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About anvil

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  1. Ive thought of a portable band mill. They are expensive, at least for me. The other problem is having the equipment to lift logs onto the bed. Not impossible, but that detail has made a band mill out of the question for me.
  2. I would normalize once, anneal, harden, temper.
  3. Tough luck, or fate, or however you look at it. You made good progress.
  4. correct. a right angle bend is stronger if it is upset to get extra material for the outside corner. And if you can do an upset right angle corner you can do any angle corner. This demo is shows a very common esthetically pleasing detail.
  5. one more thing to consider. Perhaps you are forging it below its forging temp. I don't have the specs for 1085, but I'd suggest not forging below 1500 degrees F
  6. I've found that with a sharp chain an a good bar that the cut is better than rough cut from a mill. Plenty good for rough cut timbers, siding, heavy planks and beams. The spruce in my pics above were planted by my friends mom and dad in the '30's. We made sure when milling to add enough extra wood to run them thru a planer. His plan is to make something for each family member from the "Founding" tree of many branches. As for ripping chains, I'll add that it's good to start with a skip tooth chain. Some use a 10 degree angle and some set the angle to zero. I think you get a better cut with the latter. The trade off is you remove less material when you set it to 10 degrees. Thus longer life on the chain. And a big yes on saving your dead chains for chainsaw Damascus. You will certainly get your money back in spades.
  7. I agree David Budd. I'll add that you must keep your bar in top shape for good cuts. I've used my alaskan mill for decades. I've only milled pine and spruce. My stihil 044 has never had a problem, although a more powerful saw would be great. Here's some pics from a few years ago. the first pic is my friend mark and my setup for the first cut. 2: easy peasy. 3: width of kant. I have 30-40' logs waiting to become my new shop next spring,,,, till done.
  8. I'd join ABANA and perhaps put an add in the Anvils Ring. put your skills and itinerary down and offer free help for room and board.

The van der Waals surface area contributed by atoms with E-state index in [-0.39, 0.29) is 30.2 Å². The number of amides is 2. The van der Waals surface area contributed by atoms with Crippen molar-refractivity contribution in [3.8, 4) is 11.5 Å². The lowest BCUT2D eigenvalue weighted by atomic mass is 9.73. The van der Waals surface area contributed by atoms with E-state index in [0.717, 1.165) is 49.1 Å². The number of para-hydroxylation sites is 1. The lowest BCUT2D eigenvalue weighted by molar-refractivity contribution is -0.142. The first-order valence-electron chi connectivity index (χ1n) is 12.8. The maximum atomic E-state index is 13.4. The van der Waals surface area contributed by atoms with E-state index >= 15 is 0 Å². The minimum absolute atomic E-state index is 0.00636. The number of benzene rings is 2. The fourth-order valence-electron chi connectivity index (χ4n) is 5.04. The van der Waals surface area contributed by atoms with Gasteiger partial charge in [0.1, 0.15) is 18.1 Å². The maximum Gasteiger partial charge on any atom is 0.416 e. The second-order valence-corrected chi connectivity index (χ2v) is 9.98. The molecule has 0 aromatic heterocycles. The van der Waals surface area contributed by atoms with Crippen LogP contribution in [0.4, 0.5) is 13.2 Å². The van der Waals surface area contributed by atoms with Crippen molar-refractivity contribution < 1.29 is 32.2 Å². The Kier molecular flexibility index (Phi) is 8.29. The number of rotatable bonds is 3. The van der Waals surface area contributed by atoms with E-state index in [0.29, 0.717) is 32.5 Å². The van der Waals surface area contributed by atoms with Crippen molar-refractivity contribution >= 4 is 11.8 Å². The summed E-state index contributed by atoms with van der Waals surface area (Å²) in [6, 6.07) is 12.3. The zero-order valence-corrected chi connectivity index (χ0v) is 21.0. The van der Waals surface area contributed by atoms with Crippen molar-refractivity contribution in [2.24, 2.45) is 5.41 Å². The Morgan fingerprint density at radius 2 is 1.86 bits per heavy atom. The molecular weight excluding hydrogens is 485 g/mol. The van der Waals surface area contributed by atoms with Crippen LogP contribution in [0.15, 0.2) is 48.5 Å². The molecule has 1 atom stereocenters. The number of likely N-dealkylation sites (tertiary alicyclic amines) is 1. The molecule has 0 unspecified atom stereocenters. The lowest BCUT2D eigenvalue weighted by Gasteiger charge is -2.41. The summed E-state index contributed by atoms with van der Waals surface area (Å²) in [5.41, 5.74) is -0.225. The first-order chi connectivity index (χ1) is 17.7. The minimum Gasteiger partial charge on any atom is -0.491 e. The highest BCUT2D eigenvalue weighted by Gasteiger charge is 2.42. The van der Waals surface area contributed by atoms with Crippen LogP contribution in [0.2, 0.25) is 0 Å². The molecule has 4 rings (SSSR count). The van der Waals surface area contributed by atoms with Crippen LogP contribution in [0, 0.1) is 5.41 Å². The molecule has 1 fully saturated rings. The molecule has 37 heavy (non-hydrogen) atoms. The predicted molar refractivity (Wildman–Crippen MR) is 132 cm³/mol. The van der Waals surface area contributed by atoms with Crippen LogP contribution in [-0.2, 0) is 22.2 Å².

9. I've given away a fair amount over the years. a few blowers, a post vice to a lady smith and a 25# lil giant for a 16' trailer. The hammer was worth more than the trailer. He comes by once or twice a year with pics of his work done on the hammer and the improvements he's done on the ole girl. I think I got the best of the deal.
  10. All I can say is Awesome! What a joy to work on.
  11. I was gifted my 184# PW once upon a mystery. I knew a lady in my hometown, once upon a time. One day she said her mom,who I had never met, wanted some iron. I drove out and we talked. She asked me if I knew Francis Whitaker. I told her of my connection with him. It was a small job, cant even remember what it was. When I delivered and got payed, she said she had something for me and took me out into the garage. I may not remember the job, but I'll never forget her words. "You can have this anvil with one condition. You must agree to tell Francis that his anvil has a good home." Of course I agreed, after making sure she knew its value. The next time I saw Francis I relayed her message. I'll never forget his reaction. He got a twinkle in his eye, gave a little snort and with a shake of his head, He then turned and walked away. I will always wonder what the story is behind my 184# PW, and will remember that moment with every ring emanating from it, seeing that twinkle, hear that snort and the toss of his head.
  12. looks like you have a few cold shuts in those tongs. Using rebar of any kind for tongs means that when they get hot, you must quench them. then they break. Thus I use mild steel for all my tongs. no reforging, no no cold shuts, no breaking when quenched.
  13. I have. bed rails are great material. I tried it when I first got Weygers books. I never used it much. It ended up somewhere unknown to me. I found a beautiful hand forged one at a junk store in Fairplay, Co for $10 when I started my log house. I'm rounding up all my log tools now getting ready for next summer.
  14. Wishing a Gappy Thanksgiving to one and all!